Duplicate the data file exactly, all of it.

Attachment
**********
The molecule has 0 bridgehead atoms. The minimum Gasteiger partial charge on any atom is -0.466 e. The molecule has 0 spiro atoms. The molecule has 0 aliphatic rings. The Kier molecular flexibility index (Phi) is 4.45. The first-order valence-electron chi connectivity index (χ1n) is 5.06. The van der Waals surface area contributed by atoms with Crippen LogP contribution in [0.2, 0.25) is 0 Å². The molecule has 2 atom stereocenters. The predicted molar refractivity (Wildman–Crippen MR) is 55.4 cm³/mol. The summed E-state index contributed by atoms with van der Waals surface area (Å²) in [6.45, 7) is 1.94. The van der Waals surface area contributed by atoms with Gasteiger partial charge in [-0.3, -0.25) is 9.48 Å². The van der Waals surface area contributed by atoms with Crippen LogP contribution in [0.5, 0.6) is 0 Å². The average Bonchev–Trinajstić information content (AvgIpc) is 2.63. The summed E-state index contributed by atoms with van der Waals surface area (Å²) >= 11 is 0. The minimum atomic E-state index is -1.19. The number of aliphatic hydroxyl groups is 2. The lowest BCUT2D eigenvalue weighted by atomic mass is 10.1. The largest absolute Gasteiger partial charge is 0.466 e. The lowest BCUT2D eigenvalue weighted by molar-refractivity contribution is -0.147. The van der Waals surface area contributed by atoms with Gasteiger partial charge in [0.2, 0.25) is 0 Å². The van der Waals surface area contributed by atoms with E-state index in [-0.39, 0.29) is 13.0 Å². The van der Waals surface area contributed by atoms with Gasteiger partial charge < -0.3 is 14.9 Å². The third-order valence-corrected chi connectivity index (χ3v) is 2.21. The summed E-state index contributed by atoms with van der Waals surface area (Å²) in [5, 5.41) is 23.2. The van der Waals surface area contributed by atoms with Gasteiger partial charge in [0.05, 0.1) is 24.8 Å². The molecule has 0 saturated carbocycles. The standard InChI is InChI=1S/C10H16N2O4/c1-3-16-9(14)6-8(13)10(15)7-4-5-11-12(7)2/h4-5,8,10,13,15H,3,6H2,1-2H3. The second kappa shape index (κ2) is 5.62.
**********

The molecule has 0 bridgehead atoms. The minimum Gasteiger partial charge on any atom is -0.466 e. The molecule has 0 spiro atoms. The molecule has 0 aliphatic rings. The Kier molecular flexibility index (Phi) is 4.45. The first-order valence-electron chi connectivity index (χ1n) is 5.06. The van der Waals surface area contributed by atoms with Crippen LogP contribution in [0.2, 0.25) is 0 Å². The molecule has 2 atom stereocenters. The predicted molar refractivity (Wildman–Crippen MR) is 55.4 cm³/mol. The summed E-state index contributed by atoms with van der Waals surface area (Å²) in [6.45, 7) is 1.94. The van der Waals surface area contributed by atoms with Gasteiger partial charge in [-0.3, -0.25) is 9.48 Å². The van der Waals surface area contributed by atoms with Crippen LogP contribution in [0.5, 0.6) is 0 Å². The average Bonchev–Trinajstić information content (AvgIpc) is 2.63. The summed E-state index contributed by atoms with van der Waals surface area (Å²) >= 11 is 0. The minimum atomic E-state index is -1.19. The number of aliphatic hydroxyl groups is 2. The lowest BCUT2D eigenvalue weighted by atomic mass is 10.1. The largest absolute Gasteiger partial charge is 0.466 e. The lowest BCUT2D eigenvalue weighted by molar-refractivity contribution is -0.147. The van der Waals surface area contributed by atoms with Gasteiger partial charge in [0.2, 0.25) is 0 Å². The van der Waals surface area contributed by atoms with E-state index in [-0.39, 0.29) is 13.0 Å². The van der Waals surface area contributed by atoms with Gasteiger partial charge < -0.3 is 14.9 Å². The third-order valence-corrected chi connectivity index (χ3v) is 2.21. The summed E-state index contributed by atoms with van der Waals surface area (Å²) in [5, 5.41) is 23.2. The van der Waals surface area contributed by atoms with Gasteiger partial charge in [0.05, 0.1) is 24.8 Å². The molecule has 0 saturated carbocycles. The standard InChI is InChI=1S/C10H16N2O4/c1-3-16-9(14)6-8(13)10(15)7-4-5-11-12(7)2/h4-5,8,10,13,15H,3,6H2,1-2H3. The second kappa shape index (κ2) is 5.62.